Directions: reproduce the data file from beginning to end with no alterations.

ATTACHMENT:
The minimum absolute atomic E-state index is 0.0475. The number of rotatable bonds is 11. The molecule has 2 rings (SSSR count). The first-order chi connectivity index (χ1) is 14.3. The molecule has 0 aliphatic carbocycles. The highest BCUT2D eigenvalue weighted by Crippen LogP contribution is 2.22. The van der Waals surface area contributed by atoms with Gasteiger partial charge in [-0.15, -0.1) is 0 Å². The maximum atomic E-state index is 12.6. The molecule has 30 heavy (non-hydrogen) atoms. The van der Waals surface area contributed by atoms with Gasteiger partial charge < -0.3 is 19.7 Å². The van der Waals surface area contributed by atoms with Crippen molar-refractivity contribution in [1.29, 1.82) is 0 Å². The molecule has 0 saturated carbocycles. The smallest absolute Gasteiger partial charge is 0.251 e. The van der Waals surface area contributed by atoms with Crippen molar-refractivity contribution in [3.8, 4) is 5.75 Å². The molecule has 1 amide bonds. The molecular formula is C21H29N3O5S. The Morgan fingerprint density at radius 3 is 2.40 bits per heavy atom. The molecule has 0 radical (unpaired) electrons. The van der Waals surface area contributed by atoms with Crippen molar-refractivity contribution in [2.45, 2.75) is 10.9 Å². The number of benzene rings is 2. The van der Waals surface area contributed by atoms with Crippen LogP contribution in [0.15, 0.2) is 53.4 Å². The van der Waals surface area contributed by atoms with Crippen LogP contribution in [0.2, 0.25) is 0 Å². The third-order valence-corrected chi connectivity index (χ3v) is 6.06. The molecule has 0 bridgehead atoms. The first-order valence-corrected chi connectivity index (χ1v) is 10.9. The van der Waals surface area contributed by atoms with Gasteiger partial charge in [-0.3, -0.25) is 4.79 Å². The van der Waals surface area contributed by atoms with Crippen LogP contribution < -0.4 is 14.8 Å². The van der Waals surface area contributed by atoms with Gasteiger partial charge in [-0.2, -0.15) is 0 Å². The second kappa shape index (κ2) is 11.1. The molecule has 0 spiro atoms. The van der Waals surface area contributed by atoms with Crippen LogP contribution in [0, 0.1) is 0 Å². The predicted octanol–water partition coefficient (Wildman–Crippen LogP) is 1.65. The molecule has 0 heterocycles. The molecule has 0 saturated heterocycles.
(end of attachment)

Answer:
The minimum absolute atomic E-state index is 0.0475. The number of rotatable bonds is 11. The molecule has 2 rings (SSSR count). The first-order chi connectivity index (χ1) is 14.3. The molecule has 0 aliphatic carbocycles. The highest BCUT2D eigenvalue weighted by Crippen LogP contribution is 2.22. The van der Waals surface area contributed by atoms with Gasteiger partial charge in [-0.15, -0.1) is 0 Å². The maximum atomic E-state index is 12.6. The molecule has 30 heavy (non-hydrogen) atoms. The van der Waals surface area contributed by atoms with Gasteiger partial charge < -0.3 is 19.7 Å². The van der Waals surface area contributed by atoms with Crippen molar-refractivity contribution in [1.29, 1.82) is 0 Å². The molecule has 0 saturated carbocycles. The smallest absolute Gasteiger partial charge is 0.251 e. The van der Waals surface area contributed by atoms with Crippen molar-refractivity contribution in [3.8, 4) is 5.75 Å². The molecule has 1 amide bonds. The molecular formula is C21H29N3O5S. The Morgan fingerprint density at radius 3 is 2.40 bits per heavy atom. The molecule has 0 radical (unpaired) electrons. The van der Waals surface area contributed by atoms with Crippen molar-refractivity contribution in [2.45, 2.75) is 10.9 Å². The number of benzene rings is 2. The van der Waals surface area contributed by atoms with Crippen LogP contribution in [0.15, 0.2) is 53.4 Å². The van der Waals surface area contributed by atoms with Crippen LogP contribution in [0.2, 0.25) is 0 Å². The third-order valence-corrected chi connectivity index (χ3v) is 6.06. The molecule has 0 bridgehead atoms. The first-order valence-corrected chi connectivity index (χ1v) is 10.9. The van der Waals surface area contributed by atoms with Gasteiger partial charge in [-0.3, -0.25) is 4.79 Å². The van der Waals surface area contributed by atoms with Crippen LogP contribution < -0.4 is 14.8 Å². The van der Waals surface area contributed by atoms with Gasteiger partial charge in [-0.2, -0.15) is 0 Å². The second kappa shape index (κ2) is 11.1. The molecule has 0 spiro atoms. The van der Waals surface area contributed by atoms with Crippen LogP contribution in [0, 0.1) is 0 Å². The predicted octanol–water partition coefficient (Wildman–Crippen LogP) is 1.65. The molecule has 0 heterocycles. The molecule has 0 saturated heterocycles.